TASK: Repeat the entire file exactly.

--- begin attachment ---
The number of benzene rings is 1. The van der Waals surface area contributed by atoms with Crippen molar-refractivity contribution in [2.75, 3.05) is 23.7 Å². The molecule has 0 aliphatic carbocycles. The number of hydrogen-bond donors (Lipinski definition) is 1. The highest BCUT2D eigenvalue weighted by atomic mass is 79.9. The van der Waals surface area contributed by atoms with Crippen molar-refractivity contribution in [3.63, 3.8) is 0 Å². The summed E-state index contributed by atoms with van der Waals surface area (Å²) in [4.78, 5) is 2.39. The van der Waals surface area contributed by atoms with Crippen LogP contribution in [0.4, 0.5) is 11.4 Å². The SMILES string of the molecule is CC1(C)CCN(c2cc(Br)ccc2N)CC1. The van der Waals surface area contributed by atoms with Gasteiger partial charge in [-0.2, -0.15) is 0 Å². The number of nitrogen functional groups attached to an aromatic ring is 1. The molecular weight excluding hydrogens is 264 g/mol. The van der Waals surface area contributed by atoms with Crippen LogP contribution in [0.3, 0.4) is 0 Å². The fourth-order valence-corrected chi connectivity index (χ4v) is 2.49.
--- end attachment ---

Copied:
The number of benzene rings is 1. The van der Waals surface area contributed by atoms with Crippen molar-refractivity contribution in [2.75, 3.05) is 23.7 Å². The molecule has 0 aliphatic carbocycles. The number of hydrogen-bond donors (Lipinski definition) is 1. The highest BCUT2D eigenvalue weighted by atomic mass is 79.9. The van der Waals surface area contributed by atoms with Crippen molar-refractivity contribution in [3.63, 3.8) is 0 Å². The summed E-state index contributed by atoms with van der Waals surface area (Å²) in [4.78, 5) is 2.39. The van der Waals surface area contributed by atoms with Crippen LogP contribution in [0.4, 0.5) is 11.4 Å². The SMILES string of the molecule is CC1(C)CCN(c2cc(Br)ccc2N)CC1. The van der Waals surface area contributed by atoms with Gasteiger partial charge in [-0.2, -0.15) is 0 Å². The number of nitrogen functional groups attached to an aromatic ring is 1. The molecular weight excluding hydrogens is 264 g/mol. The van der Waals surface area contributed by atoms with Crippen LogP contribution in [0.3, 0.4) is 0 Å². The fourth-order valence-corrected chi connectivity index (χ4v) is 2.49.